Study finds most listeners don’t mind NPR’s embedded underwriting credits

A committee of NPR’s board voted May 8 to maintain embedded underwriting at its current level on network programs, despite concerns among station executives that the practice could harm listeners’ perceptions. Embedded underwriting credits appear within segments of NPR’s newsmagazines, rather than in the longer blocks of credits that punctuate the shows. The credits give sponsors dedicated placement alongside particular series and areas of coverage, such as business, health and technology. NPR ramped up efforts to sell embedded underwriting starting in 2011, and station leaders and programmers responded with worries that the credits were disrupting the flow of programs and giving listeners the idea that sponsors are influencing content. Late last year, NPR agreed to limit the number of adjacent spots to 11 per week and to study listeners’ reactions to the credits.

NPR to announce new voice of underwriting credits

NPR plans to unveil tomorrow the name of the on-air talent who has been chosen to voice its underwriting credits as a successor to longtime announcer Frank Tavares. “The NPR Announcer will become the voice of all NPR national funding credits for broadcast and digital content,” wrote Eric Nuzum, v.p. of programming, in a Oct. 21 memo to public radio station leaders that was obtained by Current. “We think listeners — and sponsors — will find her engaging.” Though Nuzum wasn’t divulging the identity of the new announcer, he did reveal that the network has chosen a female. Listeners will begin hearing her announcements next month in NPR newscast and online credits, Nuzum wrote; she will take over voicing of all credits later.

Study evaluates strength of public radio’s “halo” for sponsors

ATLANTA — The positive associations that public radio listeners have with corporate sponsors and underwriters are as strong as ever, according to a report unveiled July 11 during the Public Media Development and Marketing Conference. Results of the 2013 NPR Underwriting Research project, presented by radio analyst Paul Jacobs, showed that the so-called “halo effect” that companies gain from public media sponsorships is unchanged since 2010, the last time researchers looked into it. A 2003 NPR study first identified the power of public radio sponsorships to influence listeners’ perceptions of the quality of the companies who pay for them. “We’re seeing absolutely no decline in how your listeners feel about you,” Jacobs said. “Despite the fact we live in a time of media fragmentation, one of the constants you have is that your audience loves you.”

“You have something that money can’t buy — your listeners trust in you so much that that trust transfers to the companies that sponsor you,” Jacobs told the audience at the PMDMC Thursday.

Arizona radio stations ask FCC for looser underwriting rules

The licensee of KJZZ and KBAQ in Phoenix has asked the FCC for temporary permission to sidestep the agency’s rules governing language in underwriting announcements in a test of whether “enhanced” sponsor messages could boost income. In a March 18 letter to the FCC, the Maricopa County Community College District proposed a three-year trial window “to conduct a limited and controlled demonstration project to test a modified loosening of the Commission’s enhanced underwriting policies.” Under the looser rules, KBAQ and KJZZ would air announcements that include:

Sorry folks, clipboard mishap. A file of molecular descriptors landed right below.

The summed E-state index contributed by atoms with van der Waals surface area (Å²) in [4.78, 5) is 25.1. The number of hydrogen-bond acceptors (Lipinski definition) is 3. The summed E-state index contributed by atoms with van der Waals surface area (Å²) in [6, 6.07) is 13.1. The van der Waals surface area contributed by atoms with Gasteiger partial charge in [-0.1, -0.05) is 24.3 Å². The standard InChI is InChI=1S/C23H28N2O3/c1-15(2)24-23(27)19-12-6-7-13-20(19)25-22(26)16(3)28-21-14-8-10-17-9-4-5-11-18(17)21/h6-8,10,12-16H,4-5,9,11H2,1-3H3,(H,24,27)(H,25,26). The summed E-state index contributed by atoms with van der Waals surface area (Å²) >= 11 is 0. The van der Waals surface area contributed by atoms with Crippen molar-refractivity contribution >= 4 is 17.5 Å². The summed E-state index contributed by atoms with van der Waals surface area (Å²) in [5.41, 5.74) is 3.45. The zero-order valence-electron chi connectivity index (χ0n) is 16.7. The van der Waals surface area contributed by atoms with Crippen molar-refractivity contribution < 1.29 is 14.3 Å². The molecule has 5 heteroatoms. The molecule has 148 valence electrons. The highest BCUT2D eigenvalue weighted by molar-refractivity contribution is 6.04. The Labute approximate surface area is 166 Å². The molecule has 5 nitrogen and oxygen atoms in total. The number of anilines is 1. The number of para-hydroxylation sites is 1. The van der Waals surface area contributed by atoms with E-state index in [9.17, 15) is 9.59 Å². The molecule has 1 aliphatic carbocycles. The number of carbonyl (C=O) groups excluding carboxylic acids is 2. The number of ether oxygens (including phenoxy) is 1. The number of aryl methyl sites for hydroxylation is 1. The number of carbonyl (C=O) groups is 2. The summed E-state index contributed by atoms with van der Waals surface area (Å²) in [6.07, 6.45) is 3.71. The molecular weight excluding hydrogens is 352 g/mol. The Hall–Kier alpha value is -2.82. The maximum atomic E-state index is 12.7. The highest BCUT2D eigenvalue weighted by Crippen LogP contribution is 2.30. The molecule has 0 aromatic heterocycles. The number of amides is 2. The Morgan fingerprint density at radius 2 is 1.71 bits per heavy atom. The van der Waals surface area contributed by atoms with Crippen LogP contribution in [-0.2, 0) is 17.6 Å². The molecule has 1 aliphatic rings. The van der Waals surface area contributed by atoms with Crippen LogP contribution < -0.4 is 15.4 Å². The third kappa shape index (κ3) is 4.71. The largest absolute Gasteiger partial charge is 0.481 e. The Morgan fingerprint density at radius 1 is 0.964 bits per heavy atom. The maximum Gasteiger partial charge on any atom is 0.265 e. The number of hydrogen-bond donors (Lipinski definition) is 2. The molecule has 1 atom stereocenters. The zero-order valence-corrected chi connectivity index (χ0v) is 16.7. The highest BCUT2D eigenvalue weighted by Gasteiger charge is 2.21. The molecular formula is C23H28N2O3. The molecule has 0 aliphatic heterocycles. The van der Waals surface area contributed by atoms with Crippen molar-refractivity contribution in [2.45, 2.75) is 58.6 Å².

“factually accurate information concerning interest rates available at underwriter banks, credit unions, automobile dealerships, and other local businesses”;
notification of sales and special events such as discounts and promotions; and
qualitative adjectives based on factual data, such as “certified,” “accredited,” “award-winning,” “experienced” or “long-established.”

During this experimental phase, the stations would monitor listener satisfaction and revenue resulting from the enhanced announcements. If sales rose and listeners accepted the new language without complaint, other public radio stations could adopt the looser rules as well, the college district suggested. In the letter, submitted by communications attorney Ernie Sanchez, the college district cited the need to experiment as stations grapple with cuts in state funding, declines in underwriting revenue and the possible elimination of federal support for public broadcasting. “Could public radio stations remain financially viable, even with diminished federal funding, if the guidelines were simply relaxed or — expressed another way — enhanced somewhat more than previous levels?” the letter asked.

NPR Underwriting Credit Guidelines, 2012

Retrieved from Nov. 25, 2012
Underwriting credits acknowledge organizations which fund public radio programming. Federal law mandates this identification and further allows for the non promotional description of the sponsors products and services. The following guidelines assist NPR and its underwriters in developing credit language that complies with FCC and IRS regulations for non-commercial broadcasters.NPR underwriting credits must contain:
The legal name of the underwriter, to be read immediately after the standard opening phrase, “Support for NPR comes from NPR member stations and…
Credits may also include the following:
Non-promotional, value-neutral, descriptions of organization, products and services. Names of operating divisions and subsidiaries.